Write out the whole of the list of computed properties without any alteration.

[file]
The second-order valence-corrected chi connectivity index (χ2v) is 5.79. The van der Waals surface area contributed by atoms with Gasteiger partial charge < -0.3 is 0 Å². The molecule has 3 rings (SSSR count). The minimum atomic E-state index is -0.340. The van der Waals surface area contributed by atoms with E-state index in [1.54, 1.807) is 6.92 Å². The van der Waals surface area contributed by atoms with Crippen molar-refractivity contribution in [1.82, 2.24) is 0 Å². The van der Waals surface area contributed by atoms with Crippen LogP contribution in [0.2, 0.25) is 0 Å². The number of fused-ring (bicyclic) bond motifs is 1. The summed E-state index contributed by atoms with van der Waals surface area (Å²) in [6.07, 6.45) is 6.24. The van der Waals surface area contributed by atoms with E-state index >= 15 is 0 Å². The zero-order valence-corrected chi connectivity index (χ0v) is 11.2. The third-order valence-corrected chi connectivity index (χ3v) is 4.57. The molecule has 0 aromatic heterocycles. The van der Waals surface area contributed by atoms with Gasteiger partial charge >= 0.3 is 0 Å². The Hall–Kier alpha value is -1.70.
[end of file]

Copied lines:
The second-order valence-corrected chi connectivity index (χ2v) is 5.79. The van der Waals surface area contributed by atoms with Gasteiger partial charge < -0.3 is 0 Å². The molecule has 3 rings (SSSR count). The minimum atomic E-state index is -0.340. The van der Waals surface area contributed by atoms with E-state index in [1.54, 1.807) is 6.92 Å². The van der Waals surface area contributed by atoms with Crippen molar-refractivity contribution in [1.82, 2.24) is 0 Å². The van der Waals surface area contributed by atoms with Crippen LogP contribution in [0.2, 0.25) is 0 Å². The number of fused-ring (bicyclic) bond motifs is 1. The summed E-state index contributed by atoms with van der Waals surface area (Å²) in [6.07, 6.45) is 6.24. The van der Waals surface area contributed by atoms with E-state index >= 15 is 0 Å². The zero-order valence-corrected chi connectivity index (χ0v) is 11.2. The third-order valence-corrected chi connectivity index (χ3v) is 4.57. The molecule has 0 aromatic heterocycles. The van der Waals surface area contributed by atoms with Gasteiger partial charge >= 0.3 is 0 Å². The Hall–Kier alpha value is -1.70.